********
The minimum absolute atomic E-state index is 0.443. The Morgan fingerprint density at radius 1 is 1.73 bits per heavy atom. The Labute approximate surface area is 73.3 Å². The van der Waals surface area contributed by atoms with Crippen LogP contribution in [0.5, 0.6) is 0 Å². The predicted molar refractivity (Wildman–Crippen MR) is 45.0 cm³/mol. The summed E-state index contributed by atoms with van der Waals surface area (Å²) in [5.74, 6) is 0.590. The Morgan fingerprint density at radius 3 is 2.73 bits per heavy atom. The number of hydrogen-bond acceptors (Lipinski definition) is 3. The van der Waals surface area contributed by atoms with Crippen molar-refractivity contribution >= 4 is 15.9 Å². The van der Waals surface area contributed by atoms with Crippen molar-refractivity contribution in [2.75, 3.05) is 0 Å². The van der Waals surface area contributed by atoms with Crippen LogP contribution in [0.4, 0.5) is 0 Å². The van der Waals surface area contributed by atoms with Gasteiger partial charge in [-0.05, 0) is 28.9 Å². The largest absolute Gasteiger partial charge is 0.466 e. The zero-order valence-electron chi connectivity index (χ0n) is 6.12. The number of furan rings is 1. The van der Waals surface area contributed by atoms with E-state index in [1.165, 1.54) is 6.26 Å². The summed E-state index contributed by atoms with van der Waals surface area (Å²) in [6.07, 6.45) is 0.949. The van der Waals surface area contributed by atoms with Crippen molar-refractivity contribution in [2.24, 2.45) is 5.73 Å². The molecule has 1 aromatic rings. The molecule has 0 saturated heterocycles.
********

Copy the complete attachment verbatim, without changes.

The minimum absolute atomic E-state index is 0.443. The Morgan fingerprint density at radius 1 is 1.73 bits per heavy atom. The Labute approximate surface area is 73.3 Å². The van der Waals surface area contributed by atoms with Crippen LogP contribution in [0.5, 0.6) is 0 Å². The predicted molar refractivity (Wildman–Crippen MR) is 45.0 cm³/mol. The summed E-state index contributed by atoms with van der Waals surface area (Å²) in [5.74, 6) is 0.590. The Morgan fingerprint density at radius 3 is 2.73 bits per heavy atom. The number of hydrogen-bond acceptors (Lipinski definition) is 3. The van der Waals surface area contributed by atoms with Crippen molar-refractivity contribution >= 4 is 15.9 Å². The van der Waals surface area contributed by atoms with Crippen molar-refractivity contribution in [2.75, 3.05) is 0 Å². The van der Waals surface area contributed by atoms with Crippen LogP contribution in [0.4, 0.5) is 0 Å². The van der Waals surface area contributed by atoms with Gasteiger partial charge in [-0.05, 0) is 28.9 Å². The largest absolute Gasteiger partial charge is 0.466 e. The zero-order valence-electron chi connectivity index (χ0n) is 6.12. The number of furan rings is 1. The van der Waals surface area contributed by atoms with E-state index in [1.165, 1.54) is 6.26 Å². The summed E-state index contributed by atoms with van der Waals surface area (Å²) in [6.07, 6.45) is 0.949. The van der Waals surface area contributed by atoms with Crippen molar-refractivity contribution in [2.24, 2.45) is 5.73 Å². The molecule has 1 aromatic rings. The molecule has 0 saturated heterocycles.